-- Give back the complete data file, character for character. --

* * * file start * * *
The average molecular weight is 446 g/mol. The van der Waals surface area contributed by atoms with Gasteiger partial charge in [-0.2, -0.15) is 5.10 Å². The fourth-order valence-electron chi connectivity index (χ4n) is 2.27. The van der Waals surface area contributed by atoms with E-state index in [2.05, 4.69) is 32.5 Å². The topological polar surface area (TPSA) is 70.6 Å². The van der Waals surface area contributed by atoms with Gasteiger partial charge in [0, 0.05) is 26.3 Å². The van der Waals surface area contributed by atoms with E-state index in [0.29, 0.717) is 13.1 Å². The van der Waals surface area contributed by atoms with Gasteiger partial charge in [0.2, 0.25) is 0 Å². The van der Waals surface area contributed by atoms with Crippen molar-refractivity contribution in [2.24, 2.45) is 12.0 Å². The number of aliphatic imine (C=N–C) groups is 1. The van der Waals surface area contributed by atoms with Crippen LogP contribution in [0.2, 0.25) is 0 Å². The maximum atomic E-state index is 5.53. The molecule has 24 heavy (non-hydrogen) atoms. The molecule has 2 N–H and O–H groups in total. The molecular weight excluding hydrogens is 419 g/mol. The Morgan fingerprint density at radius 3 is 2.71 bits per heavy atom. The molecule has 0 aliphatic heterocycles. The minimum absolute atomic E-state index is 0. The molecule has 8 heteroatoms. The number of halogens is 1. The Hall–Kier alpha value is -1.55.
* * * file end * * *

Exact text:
The average molecular weight is 446 g/mol. The van der Waals surface area contributed by atoms with Gasteiger partial charge in [-0.2, -0.15) is 5.10 Å². The fourth-order valence-electron chi connectivity index (χ4n) is 2.27. The van der Waals surface area contributed by atoms with E-state index in [2.05, 4.69) is 32.5 Å². The topological polar surface area (TPSA) is 70.6 Å². The van der Waals surface area contributed by atoms with Gasteiger partial charge in [0, 0.05) is 26.3 Å². The van der Waals surface area contributed by atoms with E-state index in [0.29, 0.717) is 13.1 Å². The van der Waals surface area contributed by atoms with Gasteiger partial charge in [0.2, 0.25) is 0 Å². The van der Waals surface area contributed by atoms with Crippen molar-refractivity contribution in [2.24, 2.45) is 12.0 Å². The number of aliphatic imine (C=N–C) groups is 1. The van der Waals surface area contributed by atoms with Crippen LogP contribution in [0.2, 0.25) is 0 Å². The maximum atomic E-state index is 5.53. The molecule has 24 heavy (non-hydrogen) atoms. The molecule has 2 N–H and O–H groups in total. The molecular weight excluding hydrogens is 419 g/mol. The Morgan fingerprint density at radius 3 is 2.71 bits per heavy atom. The molecule has 0 aliphatic heterocycles. The minimum absolute atomic E-state index is 0. The molecule has 8 heteroatoms. The number of halogens is 1. The Hall–Kier alpha value is -1.55.